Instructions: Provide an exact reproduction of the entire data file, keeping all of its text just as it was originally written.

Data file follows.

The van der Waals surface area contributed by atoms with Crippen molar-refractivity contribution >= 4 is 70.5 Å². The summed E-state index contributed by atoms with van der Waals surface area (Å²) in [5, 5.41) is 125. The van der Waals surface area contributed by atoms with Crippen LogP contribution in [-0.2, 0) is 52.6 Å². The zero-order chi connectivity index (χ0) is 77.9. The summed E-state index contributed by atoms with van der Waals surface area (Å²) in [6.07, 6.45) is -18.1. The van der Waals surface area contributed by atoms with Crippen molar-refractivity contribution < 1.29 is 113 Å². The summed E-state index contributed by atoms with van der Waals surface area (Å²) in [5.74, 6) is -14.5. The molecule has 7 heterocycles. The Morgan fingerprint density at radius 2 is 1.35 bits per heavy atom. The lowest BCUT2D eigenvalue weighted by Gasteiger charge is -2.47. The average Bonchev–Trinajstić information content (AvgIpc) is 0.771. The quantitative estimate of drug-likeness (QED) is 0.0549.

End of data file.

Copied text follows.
The van der Waals surface area contributed by atoms with Crippen molar-refractivity contribution >= 4 is 70.5 Å². The summed E-state index contributed by atoms with van der Waals surface area (Å²) in [5, 5.41) is 125. The van der Waals surface area contributed by atoms with Crippen LogP contribution in [-0.2, 0) is 52.6 Å². The zero-order chi connectivity index (χ0) is 77.9. The summed E-state index contributed by atoms with van der Waals surface area (Å²) in [6.07, 6.45) is -18.1. The van der Waals surface area contributed by atoms with Crippen molar-refractivity contribution < 1.29 is 113 Å². The summed E-state index contributed by atoms with van der Waals surface area (Å²) in [5.74, 6) is -14.5. The molecule has 7 heterocycles. The Morgan fingerprint density at radius 2 is 1.35 bits per heavy atom. The lowest BCUT2D eigenvalue weighted by Gasteiger charge is -2.47. The average Bonchev–Trinajstić information content (AvgIpc) is 0.771. The quantitative estimate of drug-likeness (QED) is 0.0549.